Lawsuit Against Blue Buffalo
On June 26, 2017, a class action lawsuit was file in California against Blue Buffalo Pet Products for Negligent Misrepresentation, violations of the California Consumer Legal Remedies Act, violations of the California False Advertising Law, violations of the California Unfair Competition Law, breach of Express Warranty, breach of Implied Warranty, and Negligence per se. The suit was filed due to substantial evidence of dangerously high levels of lead in many of their dry dog food formulations, including Blue Wilderness Chicken Recipe for Small Breed Adult Dogs, Blue Freedom Grain-Free Chicken Recipe for Small Breed Adult Dogs, and Blue Basics Grain-Free Turkey & Potato Recipe for Adult Dogs.
The contaminated dog foods contained lead, which is a known carcinogen and developmental toxin that builds up in the body over time with chronic exposure. Chronic lead accumulation can lead to cancer, developmental and reproductive disorders, and serious injuries to the nervous system and other organs. Dogs are more prone to this accumulation since they eat the same meal multiple times every day for extended periods of time. Lead poisoning in dogs occurs when the concentration of lead in the dog's blood reaches levels that start to cause symptoms. Symptoms include lack of appetite, vomiting, abdominal pain, constipation then diarrhea, chomping of jaws, blindness, seizures, muscle spasms, behavior changes, anxiety, circling, and incoordination. Liver enzymes may be elevated.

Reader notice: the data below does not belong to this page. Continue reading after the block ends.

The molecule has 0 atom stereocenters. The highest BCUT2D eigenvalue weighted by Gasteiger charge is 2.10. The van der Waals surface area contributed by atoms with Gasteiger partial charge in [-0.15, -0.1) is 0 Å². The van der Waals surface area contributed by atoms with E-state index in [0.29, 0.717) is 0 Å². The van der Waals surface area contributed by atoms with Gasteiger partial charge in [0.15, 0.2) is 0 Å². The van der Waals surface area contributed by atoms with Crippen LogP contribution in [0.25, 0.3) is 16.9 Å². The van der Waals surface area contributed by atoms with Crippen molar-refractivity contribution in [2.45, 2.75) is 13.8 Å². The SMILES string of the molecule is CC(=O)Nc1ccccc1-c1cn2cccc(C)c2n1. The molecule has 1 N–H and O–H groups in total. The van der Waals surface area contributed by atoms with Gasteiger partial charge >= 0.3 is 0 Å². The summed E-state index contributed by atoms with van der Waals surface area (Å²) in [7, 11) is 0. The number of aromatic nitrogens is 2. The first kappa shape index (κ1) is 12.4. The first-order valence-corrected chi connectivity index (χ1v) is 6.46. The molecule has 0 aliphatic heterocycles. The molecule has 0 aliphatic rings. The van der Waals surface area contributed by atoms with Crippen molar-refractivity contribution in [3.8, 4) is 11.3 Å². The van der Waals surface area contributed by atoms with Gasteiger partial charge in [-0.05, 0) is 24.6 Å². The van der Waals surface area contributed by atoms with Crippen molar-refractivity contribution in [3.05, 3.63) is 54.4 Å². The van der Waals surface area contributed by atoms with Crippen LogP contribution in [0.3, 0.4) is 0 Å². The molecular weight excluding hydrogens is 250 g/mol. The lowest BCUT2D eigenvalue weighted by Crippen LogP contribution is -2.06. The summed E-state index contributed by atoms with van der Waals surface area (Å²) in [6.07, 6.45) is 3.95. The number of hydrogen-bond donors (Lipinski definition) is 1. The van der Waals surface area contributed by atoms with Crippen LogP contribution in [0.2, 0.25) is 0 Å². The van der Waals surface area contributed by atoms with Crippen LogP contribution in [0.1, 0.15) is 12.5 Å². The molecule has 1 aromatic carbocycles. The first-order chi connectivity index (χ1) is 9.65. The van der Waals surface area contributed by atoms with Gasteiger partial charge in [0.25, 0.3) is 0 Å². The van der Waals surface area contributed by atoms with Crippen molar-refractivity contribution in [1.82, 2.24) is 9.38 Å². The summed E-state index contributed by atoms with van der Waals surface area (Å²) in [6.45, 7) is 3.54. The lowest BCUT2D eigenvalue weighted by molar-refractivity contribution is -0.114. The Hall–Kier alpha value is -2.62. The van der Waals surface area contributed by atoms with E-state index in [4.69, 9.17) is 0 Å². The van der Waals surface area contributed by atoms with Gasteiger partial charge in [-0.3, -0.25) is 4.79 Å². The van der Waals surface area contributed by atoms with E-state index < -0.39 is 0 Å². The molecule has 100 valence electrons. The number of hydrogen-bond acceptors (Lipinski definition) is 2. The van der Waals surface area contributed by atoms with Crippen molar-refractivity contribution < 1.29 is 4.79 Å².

Blue Buffalo advertises their products as "Healthy" and "Holistic", which is very far from the truth. FDA has set acceptable levels of lead in bottled drinking water at 5 ppb (parts per billion). These three Blue Buffalo products tested positive for lead at 200 ppb in the Blue Wilderness Chicken Recipe for Small Breed Adult Dogs, 140 ppb in the Blue Freedom Grain-Free Chicken Recipe for Small Breed Adult Dogs, and 840 ppb in the Blue Basics Grain-Free Turkey & Potato Recipe for Adult Dogs.
Pets that have been exposed to high levels of lead through food, water, or environmental toxins should undergo therapy to cleanse the liver and provide antioxidant support. CoQ10, N-acetylcysteine, Sam-e, milk thistle, buffered vitamin C, green tea, bentonite clay, and curcumin (found in turmeric) are a few options.
Advertising products as healthy and holistic when they contain life-threatening levels of lead certainly seems like false advertising and breach of implied warranty if you ask me. But I'm not a lawyer. I'm just trying to keep pets healthy.
Feed real food from high quality sources. Stop paying your hard earned money to big pet food companies that are poisoning your pets.